Onboard analysis of dissolved zinc everywhere in the open ocean with a Lab on Valve (LOV) system of the size of a bottle of wine is becoming possible

Thanks to the work of Maxime Grand and collaborators (2016, see reference below), it is now possible to analyse dissolved zinc (DZn) on board, from any kind of seawater using a “Lab On Valve (LOV)” method. For the first time, automated matrix removal, extraction of the target element, and fluorescence detection have been performed within a miniaturized flow manifold. The original flow programming is designed to pass sample through a minicolumn where the target analyte and other complexable cations are retained, while the seawater matrix is washed out. Once eluted, Zn is merged with a Zn selective fluorescent probe (FluoZin-3) prior to fluorescence detection in the LOV flow cell. This new shipboard method features a detection limit of 0.02 nM and a reagent consumption of 150 microliters per sample.

Successful comparison with GEOTRACES reference standards and analytical comparison with inductively coupled plasma mass spectrometry (ICPMS) eventually validate this beautiful, tiny and robust method.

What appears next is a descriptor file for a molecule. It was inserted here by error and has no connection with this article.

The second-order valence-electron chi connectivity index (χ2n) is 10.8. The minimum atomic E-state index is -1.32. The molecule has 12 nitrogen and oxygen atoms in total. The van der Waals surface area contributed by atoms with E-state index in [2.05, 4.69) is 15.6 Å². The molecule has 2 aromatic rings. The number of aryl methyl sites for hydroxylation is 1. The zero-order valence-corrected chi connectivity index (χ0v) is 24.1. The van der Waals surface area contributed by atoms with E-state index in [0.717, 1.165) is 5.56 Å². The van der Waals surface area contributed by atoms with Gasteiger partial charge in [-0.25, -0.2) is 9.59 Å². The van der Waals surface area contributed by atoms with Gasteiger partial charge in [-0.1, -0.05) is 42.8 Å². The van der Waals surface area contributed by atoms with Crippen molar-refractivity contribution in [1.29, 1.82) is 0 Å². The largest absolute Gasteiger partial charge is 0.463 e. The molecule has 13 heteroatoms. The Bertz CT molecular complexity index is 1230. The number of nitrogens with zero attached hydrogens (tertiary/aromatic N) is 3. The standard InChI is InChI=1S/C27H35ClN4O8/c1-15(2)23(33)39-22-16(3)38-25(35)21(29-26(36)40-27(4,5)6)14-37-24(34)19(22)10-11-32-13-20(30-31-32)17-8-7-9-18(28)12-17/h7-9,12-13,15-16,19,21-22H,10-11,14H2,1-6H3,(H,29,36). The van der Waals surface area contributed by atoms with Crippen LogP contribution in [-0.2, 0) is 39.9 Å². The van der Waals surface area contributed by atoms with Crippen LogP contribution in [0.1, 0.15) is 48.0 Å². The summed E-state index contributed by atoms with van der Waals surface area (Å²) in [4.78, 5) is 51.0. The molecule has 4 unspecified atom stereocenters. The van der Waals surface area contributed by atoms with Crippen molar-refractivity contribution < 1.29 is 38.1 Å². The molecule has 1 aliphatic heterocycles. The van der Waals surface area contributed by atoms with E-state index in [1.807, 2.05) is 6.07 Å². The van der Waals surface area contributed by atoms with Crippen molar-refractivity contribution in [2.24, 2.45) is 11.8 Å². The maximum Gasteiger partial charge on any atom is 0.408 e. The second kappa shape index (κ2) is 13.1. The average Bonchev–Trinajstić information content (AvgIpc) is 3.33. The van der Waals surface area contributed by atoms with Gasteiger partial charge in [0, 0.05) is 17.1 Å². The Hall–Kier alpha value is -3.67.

16 Grandetal
Figure: A close up of the Lab-On-Valve (LOV) module, where microliter volumes of fluids are manipulated prior to fluorescence detection in the LOV flow cell (red circle). Right: Comparison of DZn profiles from the South Indian Gyre analysed via LOV and ICPMS.


Grand, M. M., Chocholouš, P., Růžička, J., Solich, P., & Measures, C. I. (2016). Determination of trace zinc in seawater by coupling solid phase extraction and fluorescence detection in the Lab-On-Valve format. Analytica Chimica Acta, 923, 45–54. doi:10.1016/j.aca.2016.03.056


Latest highlights

Science Highlights

Particulate Trace Element Export in the North Atlantic Ocean

Authors estimated particulate trace element export fluxes and residence times in the upper North Atlantic Ocean


Science Highlights

Surface water trace element and isotope data challenge dust flux models

They reveal that atmospheric deposition and not the physical transport, is the most important process supplying Fe to phytoplankton in the South Pacific Gyre


Science Highlights

Dissolved iron and manganese fates reveal processes along the hydrothermal TAG plume

Authors performed high-spatial resolution analyses of dissolved iron and manganese samples collected at the Mid Atlantic Ridge


Science Highlights

The power of combining geochemical tracer data with direct current measurements

Learn about new discoveries done combining seawater Rare Earth Elements concentrations and direct physical oceanographic observations